The demographics also cannot be argued with. The boomers have had their retirement decimated. Even with the market levitating at a P/E (on GAAP earnings) of some 120 times (!), they've still lost more than 30%. Computing P/Es on "operating earnings" is a sham and a fraud, declaring that investment and credit losses don't really matter, yet if you go over to the WSJ "data page" or Yahoo's, that's what you'll find. (Why do they do this? That's easy - if you saw a P/E of 120, what would you do as an investor?)

As the boomers are forced to pull their retirement funds they will come out of stocks and ultimately yank the underpinning out from under all asset classes. It is inevitable.

You have undoubtably seen the "quotes" up above on the banner of this page. Those are not abstract musings. They are mathematical computations of where the indices and those names should be trading without the excess liquidity provided by pulled-forward debt demand. Will the indices and names get there? Probably not, because not all debt-driven demand will disappear. But it is a sobering reminder, in your and my (along with everyone else's) face of exactly how much fraud we have countenanced in our financial system.
The risk of a "sudden stop" event where the bond market tells the government to "piss off" has never been higher. A ratcheting up of the yield curve, when the average maturation of government debt is now just under 4 years, could easily double interest expense in the budget. This would put the government in a nasty box: either curtail spending by twice that much (that is, roughly $800 billion) immediately or the addition to the deficit could force another ratchet higher in yield. This is a "death spiral" that can happen with amazing speed. If it does, everything you think the government should provide will disappear and asset prices - all of them - will collapse along with the economy.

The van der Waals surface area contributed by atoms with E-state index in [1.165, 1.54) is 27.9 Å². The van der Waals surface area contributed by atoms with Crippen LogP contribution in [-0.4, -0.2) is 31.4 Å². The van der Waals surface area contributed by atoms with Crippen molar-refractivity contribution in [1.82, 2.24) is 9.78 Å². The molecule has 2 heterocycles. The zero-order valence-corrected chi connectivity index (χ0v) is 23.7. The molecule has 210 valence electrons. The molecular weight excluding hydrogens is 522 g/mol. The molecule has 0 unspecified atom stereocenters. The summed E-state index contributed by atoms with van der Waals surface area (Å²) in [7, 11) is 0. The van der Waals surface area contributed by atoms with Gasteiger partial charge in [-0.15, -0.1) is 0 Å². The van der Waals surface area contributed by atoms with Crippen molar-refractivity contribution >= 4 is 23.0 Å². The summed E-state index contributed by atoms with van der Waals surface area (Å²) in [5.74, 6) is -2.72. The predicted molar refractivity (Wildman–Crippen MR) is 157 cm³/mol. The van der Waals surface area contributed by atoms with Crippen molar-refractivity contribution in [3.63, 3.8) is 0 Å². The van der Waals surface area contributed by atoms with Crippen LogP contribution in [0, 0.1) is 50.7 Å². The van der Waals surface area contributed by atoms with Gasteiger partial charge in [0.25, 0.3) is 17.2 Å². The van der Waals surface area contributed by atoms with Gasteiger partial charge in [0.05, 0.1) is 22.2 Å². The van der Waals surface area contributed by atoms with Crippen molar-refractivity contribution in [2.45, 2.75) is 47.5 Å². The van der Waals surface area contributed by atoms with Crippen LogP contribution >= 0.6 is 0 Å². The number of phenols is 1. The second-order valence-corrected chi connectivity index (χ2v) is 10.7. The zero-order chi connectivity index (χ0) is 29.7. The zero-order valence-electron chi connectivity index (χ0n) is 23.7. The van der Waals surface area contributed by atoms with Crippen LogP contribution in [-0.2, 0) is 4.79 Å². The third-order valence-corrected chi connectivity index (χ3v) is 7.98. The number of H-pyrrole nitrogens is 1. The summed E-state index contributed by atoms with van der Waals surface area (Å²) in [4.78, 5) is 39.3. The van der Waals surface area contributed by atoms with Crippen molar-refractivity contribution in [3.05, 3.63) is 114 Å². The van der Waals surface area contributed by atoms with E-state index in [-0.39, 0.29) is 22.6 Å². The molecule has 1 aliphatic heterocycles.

How likely is this outcome? About 60%. Not certain - yet - but too high. A couple of years ago I would have pegged this sort of nightmare scenario in the 20% range. Back in September and October, 30-40%. In March, 50%, but driven by pension fund explosions in the large-cap space. Now that seems to be temporarily off the table due to the rally in the stock market (gee, think Bernanke saw that risk too?) but the problem wasn't resolved - they just shifted the risk once more, this time to the Treasury curve. If the government is once again forced to pull liquidity to defend the Treasury complex (and I believe they will) we will ratchet the risk higher, as the stock market will again decline precipitously but we will have cleared nothing, leaving the risks as cumulative.

How many times can we "kick the can"? An infinite number of times? Absolutely not. Each kick fills the can with more and more sand, until you stub your toe.

Do you want to be investing in stocks right now? Why? On the back of a 40% rally? If you missed it, you did. What are the odds of another 40% increase? Back to 2007 highs? With unemployment knocking on 10%? - the "more severe" stress test scenario - and almost certain to not stop there?

Now consider the risk of a 40% decline - that is, back to the March lows or worse. Unthinkable? Think again; it happened before, didn't it? Care to bet against the macro economic environment?

Don't say you weren't warned. ...

Read the whole thing here, including Mr. Denninger's list of ten things you need to do to prepare.